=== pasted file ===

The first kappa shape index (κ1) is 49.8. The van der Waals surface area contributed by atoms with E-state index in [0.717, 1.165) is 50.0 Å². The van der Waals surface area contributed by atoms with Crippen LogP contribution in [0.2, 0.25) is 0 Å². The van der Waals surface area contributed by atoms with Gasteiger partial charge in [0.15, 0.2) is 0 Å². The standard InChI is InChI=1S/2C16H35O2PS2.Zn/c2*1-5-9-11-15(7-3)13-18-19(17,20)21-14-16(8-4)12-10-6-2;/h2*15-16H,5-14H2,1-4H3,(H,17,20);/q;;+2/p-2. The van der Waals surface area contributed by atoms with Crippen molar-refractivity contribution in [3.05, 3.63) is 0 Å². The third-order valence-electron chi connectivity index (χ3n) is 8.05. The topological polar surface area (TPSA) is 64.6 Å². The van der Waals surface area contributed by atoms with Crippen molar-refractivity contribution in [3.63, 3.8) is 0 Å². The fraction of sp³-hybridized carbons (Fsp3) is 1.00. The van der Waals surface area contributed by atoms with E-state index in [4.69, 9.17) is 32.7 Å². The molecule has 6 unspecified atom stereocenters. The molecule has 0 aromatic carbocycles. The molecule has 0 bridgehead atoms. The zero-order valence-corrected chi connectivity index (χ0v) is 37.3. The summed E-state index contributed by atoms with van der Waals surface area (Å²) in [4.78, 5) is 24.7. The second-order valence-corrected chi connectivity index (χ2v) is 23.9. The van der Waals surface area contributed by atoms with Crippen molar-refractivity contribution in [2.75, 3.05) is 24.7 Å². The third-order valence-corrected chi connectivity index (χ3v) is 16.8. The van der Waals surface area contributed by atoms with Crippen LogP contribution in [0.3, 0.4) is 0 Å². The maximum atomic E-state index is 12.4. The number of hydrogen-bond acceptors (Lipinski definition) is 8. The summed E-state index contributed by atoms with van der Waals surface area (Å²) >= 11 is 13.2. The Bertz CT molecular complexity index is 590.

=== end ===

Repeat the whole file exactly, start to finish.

The first kappa shape index (κ1) is 49.8. The van der Waals surface area contributed by atoms with E-state index in [0.717, 1.165) is 50.0 Å². The van der Waals surface area contributed by atoms with Crippen LogP contribution in [0.2, 0.25) is 0 Å². The van der Waals surface area contributed by atoms with Gasteiger partial charge in [0.15, 0.2) is 0 Å². The standard InChI is InChI=1S/2C16H35O2PS2.Zn/c2*1-5-9-11-15(7-3)13-18-19(17,20)21-14-16(8-4)12-10-6-2;/h2*15-16H,5-14H2,1-4H3,(H,17,20);/q;;+2/p-2. The van der Waals surface area contributed by atoms with Crippen molar-refractivity contribution in [3.05, 3.63) is 0 Å². The third-order valence-electron chi connectivity index (χ3n) is 8.05. The topological polar surface area (TPSA) is 64.6 Å². The van der Waals surface area contributed by atoms with Crippen molar-refractivity contribution in [3.63, 3.8) is 0 Å². The fraction of sp³-hybridized carbons (Fsp3) is 1.00. The van der Waals surface area contributed by atoms with E-state index in [4.69, 9.17) is 32.7 Å². The molecule has 6 unspecified atom stereocenters. The molecule has 0 aromatic carbocycles. The molecule has 0 bridgehead atoms. The zero-order valence-corrected chi connectivity index (χ0v) is 37.3. The summed E-state index contributed by atoms with van der Waals surface area (Å²) in [4.78, 5) is 24.7. The second-order valence-corrected chi connectivity index (χ2v) is 23.9. The van der Waals surface area contributed by atoms with Crippen molar-refractivity contribution in [2.75, 3.05) is 24.7 Å². The third-order valence-corrected chi connectivity index (χ3v) is 16.8. The van der Waals surface area contributed by atoms with Crippen LogP contribution in [0.3, 0.4) is 0 Å². The maximum atomic E-state index is 12.4. The number of hydrogen-bond acceptors (Lipinski definition) is 8. The summed E-state index contributed by atoms with van der Waals surface area (Å²) >= 11 is 13.2. The Bertz CT molecular complexity index is 590.